Along with the administration of medication, counseling played a major role. Most counselors guided us on how to give emphasis to finding our child's strengths and arranging for him to spend more time in these areas, while minimizing time spent dealing with only his areas of difficulty.
Most ADHD children are intelligent and find it impossible to contain their knowledge. Chaithanya has an uncanny knack for predicting and analysing situations, although he seems distracted often. If something deeply stirs him, he is moved beyond words and is speechless. His abilities and talents are always superlative, be it music or mathematics, yet he tends to fall out with the team due to his 'containment' problem. He is a terrible loser too. To win in life is his motto, and if he can't, he'd rather win it backwards, be last but never the least. Be noticed for whatever it's worth.
All in all, our son has been our greatest teacher; having taught us that life is not about conforming alone, that it is an eternal process of learning and loving. Patience is not just a virtue; it is an imperative tool to growth. To see one's children flower in the manner that he deems fit, not how you deem fit as a parent. That has been a difficult lesson to learn and we are still very much in the learning mode. Above all, he has taught us about loving him for who he is, and for all the gifts he has unwittingly brought to us on a platter, without our asking. Most importantly, he has taught us to cherish every moment and live it fully.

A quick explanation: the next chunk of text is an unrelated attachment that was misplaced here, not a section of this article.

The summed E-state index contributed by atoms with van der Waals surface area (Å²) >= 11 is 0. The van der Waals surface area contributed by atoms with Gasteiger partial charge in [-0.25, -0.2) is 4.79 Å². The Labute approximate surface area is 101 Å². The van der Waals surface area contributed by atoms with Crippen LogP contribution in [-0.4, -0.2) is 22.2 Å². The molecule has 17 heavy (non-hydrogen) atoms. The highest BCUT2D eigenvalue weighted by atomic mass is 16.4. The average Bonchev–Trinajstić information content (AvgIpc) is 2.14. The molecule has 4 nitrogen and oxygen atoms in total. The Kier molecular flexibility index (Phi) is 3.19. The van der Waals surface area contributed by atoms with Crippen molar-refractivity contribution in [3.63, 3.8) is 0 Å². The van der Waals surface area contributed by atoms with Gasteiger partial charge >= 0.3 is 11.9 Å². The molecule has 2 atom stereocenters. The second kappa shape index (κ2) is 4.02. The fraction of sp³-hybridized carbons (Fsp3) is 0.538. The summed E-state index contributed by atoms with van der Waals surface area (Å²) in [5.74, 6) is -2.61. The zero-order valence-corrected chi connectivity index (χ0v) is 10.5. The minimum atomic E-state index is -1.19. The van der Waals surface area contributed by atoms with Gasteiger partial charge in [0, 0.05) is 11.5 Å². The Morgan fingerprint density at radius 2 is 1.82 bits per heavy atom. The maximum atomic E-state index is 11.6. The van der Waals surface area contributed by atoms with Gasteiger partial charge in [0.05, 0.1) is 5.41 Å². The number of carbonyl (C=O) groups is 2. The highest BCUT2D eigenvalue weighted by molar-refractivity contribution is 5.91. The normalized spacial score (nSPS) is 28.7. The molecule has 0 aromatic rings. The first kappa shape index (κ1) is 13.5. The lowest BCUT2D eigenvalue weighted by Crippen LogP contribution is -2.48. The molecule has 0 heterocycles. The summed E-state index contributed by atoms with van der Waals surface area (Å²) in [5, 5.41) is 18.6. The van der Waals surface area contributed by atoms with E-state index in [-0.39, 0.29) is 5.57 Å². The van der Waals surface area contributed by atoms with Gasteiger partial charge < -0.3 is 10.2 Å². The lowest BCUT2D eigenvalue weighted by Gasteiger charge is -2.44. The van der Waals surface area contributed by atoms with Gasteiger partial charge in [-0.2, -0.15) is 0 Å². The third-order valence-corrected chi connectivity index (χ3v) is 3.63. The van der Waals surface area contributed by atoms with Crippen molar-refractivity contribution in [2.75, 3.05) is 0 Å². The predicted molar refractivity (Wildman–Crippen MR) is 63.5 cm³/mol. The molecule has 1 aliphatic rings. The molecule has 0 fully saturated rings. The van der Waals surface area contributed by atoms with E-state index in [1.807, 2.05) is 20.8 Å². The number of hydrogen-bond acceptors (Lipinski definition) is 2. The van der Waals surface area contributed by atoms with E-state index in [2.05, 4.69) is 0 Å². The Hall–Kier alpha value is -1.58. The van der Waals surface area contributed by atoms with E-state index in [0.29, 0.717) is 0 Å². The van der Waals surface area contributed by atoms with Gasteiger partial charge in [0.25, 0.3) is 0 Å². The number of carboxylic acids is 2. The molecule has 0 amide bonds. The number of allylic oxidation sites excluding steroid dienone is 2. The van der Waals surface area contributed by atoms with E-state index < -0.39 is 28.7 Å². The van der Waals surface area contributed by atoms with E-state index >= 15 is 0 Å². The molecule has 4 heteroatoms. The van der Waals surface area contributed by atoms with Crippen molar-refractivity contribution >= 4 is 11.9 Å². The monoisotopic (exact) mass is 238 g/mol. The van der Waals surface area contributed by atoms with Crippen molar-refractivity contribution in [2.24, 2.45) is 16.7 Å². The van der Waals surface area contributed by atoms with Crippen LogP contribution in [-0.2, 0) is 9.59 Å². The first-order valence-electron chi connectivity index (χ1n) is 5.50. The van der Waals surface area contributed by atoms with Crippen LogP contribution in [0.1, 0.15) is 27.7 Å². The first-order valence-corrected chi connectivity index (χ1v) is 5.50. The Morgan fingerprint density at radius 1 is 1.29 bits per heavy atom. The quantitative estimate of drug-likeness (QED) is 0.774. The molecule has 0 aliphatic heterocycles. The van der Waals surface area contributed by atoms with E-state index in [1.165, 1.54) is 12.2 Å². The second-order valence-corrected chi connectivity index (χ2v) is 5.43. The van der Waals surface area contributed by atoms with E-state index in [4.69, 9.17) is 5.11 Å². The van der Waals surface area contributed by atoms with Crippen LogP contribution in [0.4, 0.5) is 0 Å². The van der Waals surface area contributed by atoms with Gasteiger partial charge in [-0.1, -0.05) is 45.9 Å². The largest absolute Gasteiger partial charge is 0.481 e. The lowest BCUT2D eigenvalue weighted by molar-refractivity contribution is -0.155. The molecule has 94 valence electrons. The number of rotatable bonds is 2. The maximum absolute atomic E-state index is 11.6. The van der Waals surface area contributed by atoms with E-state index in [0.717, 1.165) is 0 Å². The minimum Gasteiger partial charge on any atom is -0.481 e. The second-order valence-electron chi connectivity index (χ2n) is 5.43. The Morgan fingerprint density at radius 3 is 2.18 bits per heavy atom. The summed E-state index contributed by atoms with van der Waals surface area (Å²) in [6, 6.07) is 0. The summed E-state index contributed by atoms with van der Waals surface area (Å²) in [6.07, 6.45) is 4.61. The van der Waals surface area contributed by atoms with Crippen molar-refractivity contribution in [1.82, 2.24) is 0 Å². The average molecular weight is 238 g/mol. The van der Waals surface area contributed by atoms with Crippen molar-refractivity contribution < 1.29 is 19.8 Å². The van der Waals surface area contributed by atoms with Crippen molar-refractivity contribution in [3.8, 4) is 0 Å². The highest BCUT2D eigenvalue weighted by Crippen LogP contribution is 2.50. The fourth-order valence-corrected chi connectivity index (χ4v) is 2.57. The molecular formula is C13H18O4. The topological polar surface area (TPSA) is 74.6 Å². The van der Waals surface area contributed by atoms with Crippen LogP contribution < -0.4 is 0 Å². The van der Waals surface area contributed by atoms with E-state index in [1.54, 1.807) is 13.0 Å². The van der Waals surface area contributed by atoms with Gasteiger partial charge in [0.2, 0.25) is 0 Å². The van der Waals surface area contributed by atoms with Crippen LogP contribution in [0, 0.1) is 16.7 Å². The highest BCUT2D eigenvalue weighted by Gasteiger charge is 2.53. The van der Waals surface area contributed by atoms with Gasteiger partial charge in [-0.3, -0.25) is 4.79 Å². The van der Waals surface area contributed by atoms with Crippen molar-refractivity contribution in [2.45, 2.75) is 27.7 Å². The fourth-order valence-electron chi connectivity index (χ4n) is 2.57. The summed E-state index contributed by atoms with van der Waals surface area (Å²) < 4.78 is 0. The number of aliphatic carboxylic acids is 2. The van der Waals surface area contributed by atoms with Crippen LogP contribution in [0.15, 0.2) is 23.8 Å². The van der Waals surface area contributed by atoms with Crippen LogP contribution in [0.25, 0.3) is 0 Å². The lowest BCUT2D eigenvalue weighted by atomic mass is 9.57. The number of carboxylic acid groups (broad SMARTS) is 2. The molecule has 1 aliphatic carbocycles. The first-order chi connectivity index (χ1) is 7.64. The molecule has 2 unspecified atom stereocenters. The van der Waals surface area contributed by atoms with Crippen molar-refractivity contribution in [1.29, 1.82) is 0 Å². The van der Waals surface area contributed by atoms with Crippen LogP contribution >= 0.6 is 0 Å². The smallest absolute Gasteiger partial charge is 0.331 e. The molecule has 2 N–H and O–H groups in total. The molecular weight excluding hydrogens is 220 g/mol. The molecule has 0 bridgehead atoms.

Over the past four years, he has learnt social norms, knows right from wrong behavior and is a lot more contained than before. He has his moments, but then don't we all? Overall, there is an immense positive development in him and he is far more aware of his own shortcomings and talks about them too. Quick to apologize when wanting in manners, he is one endearing child yearning to become a man and usurp all the benefits that come with adulthood. We love and treasure our child with his idiosyncrasies and his specialness. He is our son and a son that does us proud every day in so many little ways. We hope to do him proud too; that is far more essential to his philosophy of life and thereby ours.
Subject: ADHD - 6 May 2011
Hi! My son is almost 4 yrs now, We were summoned by the play school teacher and they suspected ADHD, and few others have also suspected. Can you please inform me the best available therapist in New Delhi Area. Thanks & regards Veer
Subject: I share your feelings - 26 April 2008
I am a mother like you with a darling of a son 8years old. He is suspected to have ADHD though his school has never brought out any issue. It is an occupatioal therapist who happenned to see him by a matter of luck and started to ask us questions. I was in the mode of self denial but your article More...
Subject: a very nice article - 14 August 2007
cud totally relate with it , i am 21 and have ADHD ......i hav so much to write but .......dont feel like it...thankss neway